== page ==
The first of the three 6,000-tonne ATVs, each designed to carry 12 vertical-launched nuclear-tipped SLBMs, would be ‘ready to go to sea’ for trials by early 2009.

It would, however, take two to three years for the two-stage solid-fuelled K-15 to be integrated with the first ATV and then be test-fired from it.

Powered by a turbojet, the K-15 missile, earlier known as Sagarika, could carry a nuclear warhead of 500-kg from an undersea location to a range of 700-km. It is 8.5 metre long and about a metre in diameter.

The admission came in the form of a citation to scientist A.K. Chakrabarti and his team for receiving the DRDO Award for Performance Excellence - 2007.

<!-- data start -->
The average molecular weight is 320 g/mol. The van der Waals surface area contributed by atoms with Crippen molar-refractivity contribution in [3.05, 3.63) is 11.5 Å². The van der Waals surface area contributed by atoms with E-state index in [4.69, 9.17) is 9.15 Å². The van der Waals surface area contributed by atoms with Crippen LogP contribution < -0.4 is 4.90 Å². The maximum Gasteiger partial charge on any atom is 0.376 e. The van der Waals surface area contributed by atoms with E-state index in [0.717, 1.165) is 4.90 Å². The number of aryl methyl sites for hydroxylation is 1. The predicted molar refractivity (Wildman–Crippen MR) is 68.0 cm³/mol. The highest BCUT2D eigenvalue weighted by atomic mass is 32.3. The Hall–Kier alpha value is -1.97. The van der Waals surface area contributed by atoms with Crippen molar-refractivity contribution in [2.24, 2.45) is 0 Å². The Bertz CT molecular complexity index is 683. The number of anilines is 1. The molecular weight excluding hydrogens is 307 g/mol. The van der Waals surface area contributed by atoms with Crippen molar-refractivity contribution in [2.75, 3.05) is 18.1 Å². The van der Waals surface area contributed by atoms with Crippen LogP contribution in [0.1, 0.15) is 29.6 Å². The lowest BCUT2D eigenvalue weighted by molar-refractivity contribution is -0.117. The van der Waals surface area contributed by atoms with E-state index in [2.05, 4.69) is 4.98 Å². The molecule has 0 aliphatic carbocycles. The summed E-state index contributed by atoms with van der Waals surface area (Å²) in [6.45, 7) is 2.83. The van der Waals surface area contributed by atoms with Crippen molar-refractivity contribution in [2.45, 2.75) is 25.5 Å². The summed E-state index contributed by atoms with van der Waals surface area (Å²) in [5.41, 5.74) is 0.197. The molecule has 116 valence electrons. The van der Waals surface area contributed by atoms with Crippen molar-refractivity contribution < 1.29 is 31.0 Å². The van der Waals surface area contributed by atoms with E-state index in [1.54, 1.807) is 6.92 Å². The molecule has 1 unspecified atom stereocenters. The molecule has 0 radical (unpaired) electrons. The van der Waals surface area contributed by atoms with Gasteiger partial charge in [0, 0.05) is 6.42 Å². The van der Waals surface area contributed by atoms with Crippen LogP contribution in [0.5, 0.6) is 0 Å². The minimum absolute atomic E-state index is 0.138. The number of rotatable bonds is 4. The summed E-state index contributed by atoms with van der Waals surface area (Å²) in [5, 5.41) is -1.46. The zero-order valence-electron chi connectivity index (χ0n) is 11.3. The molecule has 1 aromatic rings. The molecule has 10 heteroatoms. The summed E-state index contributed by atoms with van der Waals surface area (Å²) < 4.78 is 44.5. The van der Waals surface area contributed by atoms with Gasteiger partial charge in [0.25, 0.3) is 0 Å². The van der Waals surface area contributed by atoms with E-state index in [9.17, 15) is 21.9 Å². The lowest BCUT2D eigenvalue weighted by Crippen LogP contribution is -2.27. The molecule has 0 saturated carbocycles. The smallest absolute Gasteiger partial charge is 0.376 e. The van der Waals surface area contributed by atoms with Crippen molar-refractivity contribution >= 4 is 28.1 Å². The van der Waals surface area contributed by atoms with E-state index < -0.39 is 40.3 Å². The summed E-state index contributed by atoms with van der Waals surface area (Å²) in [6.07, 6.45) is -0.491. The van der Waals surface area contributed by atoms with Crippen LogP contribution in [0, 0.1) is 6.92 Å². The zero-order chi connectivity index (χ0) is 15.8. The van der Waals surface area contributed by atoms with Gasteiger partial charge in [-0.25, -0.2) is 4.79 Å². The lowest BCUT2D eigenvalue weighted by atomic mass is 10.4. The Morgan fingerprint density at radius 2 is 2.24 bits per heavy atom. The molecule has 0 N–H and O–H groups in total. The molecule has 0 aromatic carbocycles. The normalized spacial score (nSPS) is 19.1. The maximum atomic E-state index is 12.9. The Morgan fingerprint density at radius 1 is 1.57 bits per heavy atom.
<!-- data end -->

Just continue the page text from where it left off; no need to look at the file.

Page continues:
“Chakrabarti and his team has designed and developed a state-of-the-art missile system with capability of being launched from sub-surface environment,” read the DRDO award citation.

The performance of the missile system was far higher than the specified requirement given by the user, it added.

“The missile system has already been accepted by the user and is presently under production for induction into the services,” the citation said.

In recognition of this rare scientific contribution, the DRDO Award for Performance Excellence 2007, is conferred on Chakrabarti and his team of 86 scientists, it added. — UNI

Nepali Gorkhas may not be part of Army

New Delhi, May 12
India’s first field marshal, S.H.F.J. Manekshaw, preferred calling himself Sam ‘Bahadur’ as a sign of respect for the brave Gorkha soldiers, most of whom came from Nepal. However, a call by Nepal Maoist chief Prachanda not to allow them to join the Indian army could have an impact on the traditional military ties between the two countries.